Yet Churchill was among those who successfully campaigned to have Manstein’s 18-year sentence reduced to 12, of which he served only four. 

Manstein’s memoir Verlorene Siege (translated as Lost Victories) appeared in 1958, a key text in the mythology that depicted the Wehrmacht as “clean” and laid the blame for war crimes on Hitler. Konrad Adenauer, the first chancellor of the postwar Federal Republic, also played his part in the rehabilitation of Manstein, on the grounds that West German rearmament required a sharp distinction between the Nazis and an untainted military tradition as the basis for the new Bundeswehr.

Respectable historians have long since repudiated that mythology, as overwhelming evidence of the culpability of the Nazi military at every level has emerged. Even the most celebrated of all German generals, Erwin Rommel, no longer basks in the posthumous glory that once fuelled such films as The Desert Fox.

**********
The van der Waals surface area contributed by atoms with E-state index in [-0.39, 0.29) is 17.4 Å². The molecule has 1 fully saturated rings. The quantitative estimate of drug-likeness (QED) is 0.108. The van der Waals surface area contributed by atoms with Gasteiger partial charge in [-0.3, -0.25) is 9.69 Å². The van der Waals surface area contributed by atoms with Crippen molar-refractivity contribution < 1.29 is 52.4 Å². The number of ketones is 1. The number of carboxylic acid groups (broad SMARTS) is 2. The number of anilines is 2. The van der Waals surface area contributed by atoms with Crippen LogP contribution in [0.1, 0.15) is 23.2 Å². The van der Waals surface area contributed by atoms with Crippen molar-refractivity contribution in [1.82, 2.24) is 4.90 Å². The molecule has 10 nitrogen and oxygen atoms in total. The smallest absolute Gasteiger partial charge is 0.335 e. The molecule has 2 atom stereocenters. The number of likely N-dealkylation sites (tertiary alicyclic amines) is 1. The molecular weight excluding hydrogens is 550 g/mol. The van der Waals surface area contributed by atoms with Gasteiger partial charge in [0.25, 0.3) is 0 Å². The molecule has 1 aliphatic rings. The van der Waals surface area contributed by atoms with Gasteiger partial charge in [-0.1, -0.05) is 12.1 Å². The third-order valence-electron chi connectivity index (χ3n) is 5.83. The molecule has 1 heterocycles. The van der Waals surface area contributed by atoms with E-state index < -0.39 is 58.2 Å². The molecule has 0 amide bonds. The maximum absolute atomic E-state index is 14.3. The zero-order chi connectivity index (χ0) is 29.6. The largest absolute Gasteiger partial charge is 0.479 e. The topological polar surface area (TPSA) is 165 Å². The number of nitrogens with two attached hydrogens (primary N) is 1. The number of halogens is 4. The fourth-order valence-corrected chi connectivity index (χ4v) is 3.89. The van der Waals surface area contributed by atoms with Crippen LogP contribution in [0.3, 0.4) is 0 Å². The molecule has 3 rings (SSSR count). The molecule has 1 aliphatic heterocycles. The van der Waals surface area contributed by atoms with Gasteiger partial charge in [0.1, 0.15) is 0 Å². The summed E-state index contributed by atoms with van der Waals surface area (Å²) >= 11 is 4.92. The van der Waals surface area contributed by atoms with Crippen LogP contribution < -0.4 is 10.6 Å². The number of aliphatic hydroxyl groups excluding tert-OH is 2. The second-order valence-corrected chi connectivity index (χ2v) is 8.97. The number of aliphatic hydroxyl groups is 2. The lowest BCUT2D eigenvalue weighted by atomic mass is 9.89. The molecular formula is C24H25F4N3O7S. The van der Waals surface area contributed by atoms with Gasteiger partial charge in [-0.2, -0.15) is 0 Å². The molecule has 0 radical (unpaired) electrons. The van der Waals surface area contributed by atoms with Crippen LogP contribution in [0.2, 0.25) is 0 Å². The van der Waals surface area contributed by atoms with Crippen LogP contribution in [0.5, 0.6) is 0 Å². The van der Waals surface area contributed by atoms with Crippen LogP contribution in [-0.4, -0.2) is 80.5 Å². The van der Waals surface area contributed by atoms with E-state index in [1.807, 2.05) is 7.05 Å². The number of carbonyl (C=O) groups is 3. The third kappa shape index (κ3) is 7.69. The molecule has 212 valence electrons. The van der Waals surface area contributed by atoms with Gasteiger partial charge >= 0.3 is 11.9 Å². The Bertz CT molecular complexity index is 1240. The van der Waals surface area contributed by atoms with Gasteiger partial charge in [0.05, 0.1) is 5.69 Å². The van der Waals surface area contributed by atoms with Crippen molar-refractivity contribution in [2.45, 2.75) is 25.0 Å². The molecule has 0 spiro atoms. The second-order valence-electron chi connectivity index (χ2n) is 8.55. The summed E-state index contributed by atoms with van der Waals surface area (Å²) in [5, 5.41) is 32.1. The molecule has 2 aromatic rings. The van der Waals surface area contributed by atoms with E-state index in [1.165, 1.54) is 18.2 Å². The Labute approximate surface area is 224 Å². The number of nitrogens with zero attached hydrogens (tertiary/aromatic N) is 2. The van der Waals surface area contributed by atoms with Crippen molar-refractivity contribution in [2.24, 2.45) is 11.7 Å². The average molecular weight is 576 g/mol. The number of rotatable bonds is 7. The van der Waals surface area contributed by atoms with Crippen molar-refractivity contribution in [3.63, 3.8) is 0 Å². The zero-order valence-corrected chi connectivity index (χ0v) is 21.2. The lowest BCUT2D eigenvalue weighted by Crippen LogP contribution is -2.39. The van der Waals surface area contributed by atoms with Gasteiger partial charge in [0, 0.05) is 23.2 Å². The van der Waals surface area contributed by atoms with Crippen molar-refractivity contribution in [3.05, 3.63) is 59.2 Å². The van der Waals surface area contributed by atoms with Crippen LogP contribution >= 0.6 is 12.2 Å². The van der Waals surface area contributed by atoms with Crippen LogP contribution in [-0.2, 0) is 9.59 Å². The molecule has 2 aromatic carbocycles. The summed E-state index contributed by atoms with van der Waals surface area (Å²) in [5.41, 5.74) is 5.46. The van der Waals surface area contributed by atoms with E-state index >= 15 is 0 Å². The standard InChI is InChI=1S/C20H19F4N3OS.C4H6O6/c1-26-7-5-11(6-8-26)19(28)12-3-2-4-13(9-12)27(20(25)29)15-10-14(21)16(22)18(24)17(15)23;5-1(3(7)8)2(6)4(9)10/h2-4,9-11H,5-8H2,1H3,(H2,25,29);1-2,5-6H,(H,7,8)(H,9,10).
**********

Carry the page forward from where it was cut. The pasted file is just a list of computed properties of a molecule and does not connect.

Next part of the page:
Nowadays the focus of scholarship is rather on Rommel’s loyal service to the Nazi cause, including rounding up and deporting Jews from North Africa. Historians still debate whether Rommel truly approved of the plan of his former staff officer, Colonel Claus von Stauffenberg to kill Hitler, though he certainly sympathised with the conspirators and tried to recruit others, including Manstein.

There are many parallels with contemporary Russia

However, he was wounded in an Allied air raid just before the attempt on Hitler’s life; afterwards he was incriminated and confronted by two generals at home. Given the choice between defending himself before Hitler, which would almost certainly result in a humiliating trial and execution, or protecting his family and staff by committing suicide, he chose to swallow cyanide. The Nazi propaganda machine pretended he had died of his injuries.